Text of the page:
Fire alarm for an outbuilding - recommendations please ?

Hi folks
In order to trade at the local markets, I have to carry Public Liability
insurance (6.5 million euro! )
Insurance renewal time is coming up again - and one insurer was offering
me 'premises' insurance for the stained-glass studio
(12ft x 24ft timber building just outside the back door).
Never had that insured before, but it started me thinking.
in addition to a good few thousand euro worth of stock, machiner and raw
materials, said shed does also include a kiln, and the groundsource
heat-pump that heats the house. All-in-all - a fair bit of cash to
replace all of this.... and, as theft isn't really an issue out here, I
guess fire is the major risk.
We have a couple of linked fire alarms inside the house - what's
involved in setting up some sort of similar alarm in the studio -
presumably linked into the existing ??
It's not a technology that I'm familiar with - so any suggestions please?
Thanks
Adrian
Reply to
Adrian Brentnall
If the insurer requires a fire alarm, they will have a specification that you have to meet.
If it is for your own peace of mind, then check to see whether the ones you have use a radio link. If, as is quite likely, they do you just need to add a compatible detector in the studio.
Colin Bignell
Reply to
Nightjar
My workshop insurer got very uninterested in insuring my workshop when it acquired a glass kiln!
I need burglary insurance on my workshop, and especially when tools are out of the workshop - mostly when they're in a friend's workshop in a _delightful_ neighbourhood of Bristol. I just can't afford to insure it against my own risk though - premiums are crazier, relative to capital value, than for pushbike insurance.
In practice, I just segregate. Hot metal is done in a shed full of fireproof metal, no-one in the woodwork shop full of sawdust is allowed to know the secret of fire. My own alarms are just a cheap burglar panel from TLC, with zones for fire.
Reply to
Andy Dingley
No - no insurance requirement - just 'peace of mind'. The current alarms are hard-wired and linkable,
formatting link
there's one just by the back door, where there are also other power & data cables running out to the studio.
Presumably it's wise to get another identical alarm for the studio - rather than hoping that a different manufacturer's alarm uses the same link arrangements ?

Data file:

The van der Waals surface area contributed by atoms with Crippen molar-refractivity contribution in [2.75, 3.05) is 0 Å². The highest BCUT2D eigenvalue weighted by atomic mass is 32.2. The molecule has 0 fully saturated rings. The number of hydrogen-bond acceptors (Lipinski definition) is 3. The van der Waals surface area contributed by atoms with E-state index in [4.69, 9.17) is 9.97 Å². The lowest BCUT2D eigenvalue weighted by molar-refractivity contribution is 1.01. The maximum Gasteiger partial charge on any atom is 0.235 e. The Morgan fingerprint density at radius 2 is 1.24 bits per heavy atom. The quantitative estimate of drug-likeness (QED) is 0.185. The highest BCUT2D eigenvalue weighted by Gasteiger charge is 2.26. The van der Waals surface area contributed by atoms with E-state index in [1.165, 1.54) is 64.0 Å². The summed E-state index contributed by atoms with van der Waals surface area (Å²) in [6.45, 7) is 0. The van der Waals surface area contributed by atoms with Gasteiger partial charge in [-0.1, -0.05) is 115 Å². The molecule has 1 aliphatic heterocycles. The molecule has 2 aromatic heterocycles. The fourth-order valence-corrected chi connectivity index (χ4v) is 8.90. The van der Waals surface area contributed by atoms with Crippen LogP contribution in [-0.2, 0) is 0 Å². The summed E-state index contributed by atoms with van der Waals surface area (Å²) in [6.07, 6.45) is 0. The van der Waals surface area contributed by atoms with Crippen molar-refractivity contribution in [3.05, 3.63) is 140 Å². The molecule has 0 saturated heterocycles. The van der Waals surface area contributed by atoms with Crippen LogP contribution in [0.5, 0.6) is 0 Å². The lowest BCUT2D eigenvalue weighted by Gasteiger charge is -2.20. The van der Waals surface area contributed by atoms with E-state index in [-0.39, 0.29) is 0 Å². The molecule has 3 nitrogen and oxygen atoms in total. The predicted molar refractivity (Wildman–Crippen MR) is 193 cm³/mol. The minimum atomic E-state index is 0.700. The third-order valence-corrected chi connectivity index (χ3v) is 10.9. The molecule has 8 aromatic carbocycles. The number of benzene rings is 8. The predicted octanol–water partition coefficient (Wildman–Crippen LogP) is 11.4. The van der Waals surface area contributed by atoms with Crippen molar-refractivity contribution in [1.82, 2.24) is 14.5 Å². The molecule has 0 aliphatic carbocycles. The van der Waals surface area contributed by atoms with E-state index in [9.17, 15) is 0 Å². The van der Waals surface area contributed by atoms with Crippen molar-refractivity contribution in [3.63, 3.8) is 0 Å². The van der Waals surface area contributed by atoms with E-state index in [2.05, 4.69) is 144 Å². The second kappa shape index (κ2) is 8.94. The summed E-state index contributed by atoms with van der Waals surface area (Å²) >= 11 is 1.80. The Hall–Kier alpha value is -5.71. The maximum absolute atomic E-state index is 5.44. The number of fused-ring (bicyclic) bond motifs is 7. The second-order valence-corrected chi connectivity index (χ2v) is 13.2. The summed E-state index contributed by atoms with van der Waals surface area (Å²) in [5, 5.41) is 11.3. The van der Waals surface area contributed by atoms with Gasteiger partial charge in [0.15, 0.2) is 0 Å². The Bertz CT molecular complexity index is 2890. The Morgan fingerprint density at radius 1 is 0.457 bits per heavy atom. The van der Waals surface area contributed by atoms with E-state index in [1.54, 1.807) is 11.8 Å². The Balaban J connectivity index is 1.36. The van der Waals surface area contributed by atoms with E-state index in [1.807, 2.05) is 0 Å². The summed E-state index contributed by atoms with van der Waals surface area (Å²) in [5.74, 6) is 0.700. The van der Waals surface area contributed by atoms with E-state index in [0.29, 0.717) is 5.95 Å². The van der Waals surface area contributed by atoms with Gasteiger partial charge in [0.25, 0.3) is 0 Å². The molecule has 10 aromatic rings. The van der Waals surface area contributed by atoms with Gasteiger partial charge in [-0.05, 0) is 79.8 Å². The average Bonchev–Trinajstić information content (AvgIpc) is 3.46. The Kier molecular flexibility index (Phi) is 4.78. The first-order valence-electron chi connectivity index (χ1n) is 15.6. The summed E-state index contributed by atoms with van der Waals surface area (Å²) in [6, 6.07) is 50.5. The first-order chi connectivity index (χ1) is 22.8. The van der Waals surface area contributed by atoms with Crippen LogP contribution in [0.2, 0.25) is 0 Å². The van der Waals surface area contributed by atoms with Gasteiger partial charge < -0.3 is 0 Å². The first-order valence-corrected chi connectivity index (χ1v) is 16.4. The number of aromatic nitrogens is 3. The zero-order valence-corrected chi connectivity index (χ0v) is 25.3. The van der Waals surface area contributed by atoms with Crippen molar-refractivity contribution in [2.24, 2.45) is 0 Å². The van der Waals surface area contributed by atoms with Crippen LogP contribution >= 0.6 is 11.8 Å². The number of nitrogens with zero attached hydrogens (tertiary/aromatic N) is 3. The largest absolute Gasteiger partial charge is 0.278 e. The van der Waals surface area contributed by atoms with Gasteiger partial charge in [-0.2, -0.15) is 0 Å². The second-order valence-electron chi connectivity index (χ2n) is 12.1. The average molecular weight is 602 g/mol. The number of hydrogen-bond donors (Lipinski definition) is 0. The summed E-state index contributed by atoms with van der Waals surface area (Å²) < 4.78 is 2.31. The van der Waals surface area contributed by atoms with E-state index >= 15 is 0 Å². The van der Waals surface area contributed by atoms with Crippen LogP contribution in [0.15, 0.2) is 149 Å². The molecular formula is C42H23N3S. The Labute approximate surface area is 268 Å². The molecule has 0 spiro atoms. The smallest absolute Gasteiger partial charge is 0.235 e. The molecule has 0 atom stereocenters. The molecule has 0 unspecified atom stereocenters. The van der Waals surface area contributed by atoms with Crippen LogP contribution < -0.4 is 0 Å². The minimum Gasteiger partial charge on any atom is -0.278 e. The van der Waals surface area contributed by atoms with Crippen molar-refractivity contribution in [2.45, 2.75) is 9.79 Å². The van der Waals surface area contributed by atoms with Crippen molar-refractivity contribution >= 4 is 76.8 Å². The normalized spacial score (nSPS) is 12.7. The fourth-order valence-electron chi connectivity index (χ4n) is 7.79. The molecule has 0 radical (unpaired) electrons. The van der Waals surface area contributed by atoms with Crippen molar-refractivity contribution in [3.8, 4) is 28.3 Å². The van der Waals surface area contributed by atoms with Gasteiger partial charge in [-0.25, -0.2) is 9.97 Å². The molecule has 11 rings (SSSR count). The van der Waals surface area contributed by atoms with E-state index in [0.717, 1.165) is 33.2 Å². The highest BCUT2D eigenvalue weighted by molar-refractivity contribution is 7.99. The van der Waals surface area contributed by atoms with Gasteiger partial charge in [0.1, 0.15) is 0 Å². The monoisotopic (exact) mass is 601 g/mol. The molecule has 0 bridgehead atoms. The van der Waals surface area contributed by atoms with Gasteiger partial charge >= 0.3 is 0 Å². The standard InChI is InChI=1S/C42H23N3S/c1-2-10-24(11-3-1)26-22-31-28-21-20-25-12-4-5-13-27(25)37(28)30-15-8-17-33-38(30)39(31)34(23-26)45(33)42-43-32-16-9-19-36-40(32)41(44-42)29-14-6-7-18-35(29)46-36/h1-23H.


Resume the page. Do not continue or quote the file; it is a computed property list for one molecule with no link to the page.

Thanks Adrian
Reply to
Adrian Brentnall
HI Andy
Well - they've not specifically mentioned it - but I guess it'd be wise to state it on the proposal
As I say - luckily not an issue out here in the wild south-west of Ireland
Fair enough. Don;t think I need anything that complex - just a sensor / link to say - "hey, wake up, the studio's on fire....."
Thanks Adrian
Reply to
Adrian Brentnall
...
Should be fairly easy to link another in then.
It certainly would be safer to buy the same make and model. Others may work, but you know the same type will work.
Colin Bignell
Reply to
Nightjar
[Default] On Fri, 28 Jan 2011 14:24:01 +0000, a certain chimpanzee, Adrian Brentnall , randomly hit the keyboard
For property protection, it depends what you can achieve by being alerted earlier. Can you tackle the fire unaided? Would calling the Fire Brigade sooner reduce the damage? I suspect, unless the fire is a slow-burning smouldering fire, the answer to both would be no. All the Fire Brigade would do if there was no-one inside would be to point their hoses at it.
The most suitable detector for a smouldering fire is an optical smoke detector. However these are more susceptible to being triggered by steam and dust. You might consider a heat detector, but, again, these may be triggered by the heat from the kiln.
Reply to
Hugo Nebula
I've got three things in my workshop: metals that won't burn whatever you do, solvents that wil flash over before you're out the dooor, and timber that will smoulder slowly for quite some time.
So time really is of the essence. If it's not already a question of "Run!", then it's a timber fire, and that's best dealt with by me while it's still a small fire, before it's a big fire.
Reply to
Andy Dingley
Another factor in that is how long it will take the Fire Brigade to respond. We have single appliance in town, with retained firemen, some of whom would have to drive past us to get to the pump to come back out... I reckon that if the appliance was here squirting water within ten minutes of being called it would be doing very well. In ten minutes even a small fire could be a big one:
Property Fire (Eden) 21 May 2010
At 0358 hours on Friday, 21st May 2010, 4 appliances (1 from Alston, 2 from Penrith,1 from Lazonby and 1 from Brampton), the Water Bowser from Penrith, Watch Manager Kevin Johnston ,Station Managers Craig Drinkald and COnrad Leather attended reports of a property fire just south of Garrigill, near Alston. Fire involved the roof and first floor of a 2 storey farmhouse measuring 9 metres by 9 metres and was well alight on arrival. The fire was tackled using 8 breathing apparatus,2 hosereels, one main jet, various ladders, small tools,thermal image camera and a height safety pack. Detectors were fitted at this property by CFRS and raised the alarm to the occupants. Crews returned to home station at 1301 hrs.
Note that the place had smoke detectors so one assumes the brigade would have been called PDQ. The appliances from anywhere other than Alston would are not far short of an hour away...
Even the small hose reel can lay down a considerable amount of water, far more than yer average garden hose. Not for long though with only about 1000l of water on board.
Thought they were delta T sensors rather than absolute T. Would make sense to have both though with the absolute being something "silly" like >80C.
Reply to
Dave Liquorice

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